Pros: Low price
Cons: Comes deflated
The Nike Elite All-Court Basketball is great for the blacktop. It’s 84% rubber and 16% synthetic leather non-woven, so it’s designed for outdoors. Reviewers who primarily play outdoors and use it weekly say that while the ball has been degrading a bit, that is expected with any ball, especially when playing on outdoor courts, and they would definitely buy the ball again. It’s distinctly rubberized with a tacky surface for durability, but still has a softness to the touch. Deep channels give you precise hand alignment and control, while a tacky surface helps you keep your grip.
Pros: Durable and has a lot of grip
Cons: The first day or two you use it, it will feel like its picking up a lot of dust and getting slippery and tough to catch, but once it gets a little scuffed up, the grip comes back and stays.
If you’re not playing much hoops or aren’t going to take it very seriously and don’t want to commit to the price of the Wilson Evolution, this ball is best for you. This is a great ball because it has the softness of an indoor ball and the durability of an outdoor ball. It’s not rubbery, and it has pretty deep groves to start, which helps with handling and durability. It also does not attract dust like most other balls, and even when dirty, the deep channels help out a lot. The weight is accurate, the bounce is clean, and overall it’s soft with plenty of grip.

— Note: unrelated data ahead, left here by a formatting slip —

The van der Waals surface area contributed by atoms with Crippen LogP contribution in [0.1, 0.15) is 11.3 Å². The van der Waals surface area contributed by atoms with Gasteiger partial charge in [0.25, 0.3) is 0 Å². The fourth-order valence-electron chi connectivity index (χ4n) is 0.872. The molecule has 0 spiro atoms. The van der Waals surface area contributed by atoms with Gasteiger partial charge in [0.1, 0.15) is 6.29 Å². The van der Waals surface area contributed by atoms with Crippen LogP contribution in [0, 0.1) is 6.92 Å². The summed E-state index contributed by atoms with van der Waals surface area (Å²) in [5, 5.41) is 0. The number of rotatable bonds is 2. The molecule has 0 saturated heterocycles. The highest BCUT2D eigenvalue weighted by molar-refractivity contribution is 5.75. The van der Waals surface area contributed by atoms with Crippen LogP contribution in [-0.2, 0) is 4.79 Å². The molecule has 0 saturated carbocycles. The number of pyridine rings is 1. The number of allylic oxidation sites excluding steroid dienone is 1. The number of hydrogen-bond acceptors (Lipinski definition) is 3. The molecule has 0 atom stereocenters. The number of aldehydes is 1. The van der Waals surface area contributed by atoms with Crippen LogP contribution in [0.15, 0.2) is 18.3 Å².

Pros: The composite leather holds up incredibly well
Cons: The grip of the bar-code location is slick during a game, the ball is not as soft of spongy as the Evolution
Amazon Basics basketball: Amazon Basics now has its own basketball available in both men and women’s sizes, as well as in microfiber or PU composite. While overall it’s been reviewed as a 4.6/5, there are no kids’ sizes available and it comes shipped deflated (but a pump is included). So skip this ball if you want a true kids’ ball. However if you want a bargain adult ball, this one is only $28, and is great for hardwood or concrete courts. It features a moisture-absorbing synthetic leather layer for grip. And the PU composite cover provides reliable strength, a correct bounce, precise spinning, and long air retention.
Champion Sports Heavy Duty ball: This ball is fine for a kid to have fun with, but not for someone working on their game. It’s a cheap ball and won’t hold up to much use. One reviewer suggests, “Pay more and let your kid have a real ball. This one is more or less junk.” It’s just $12.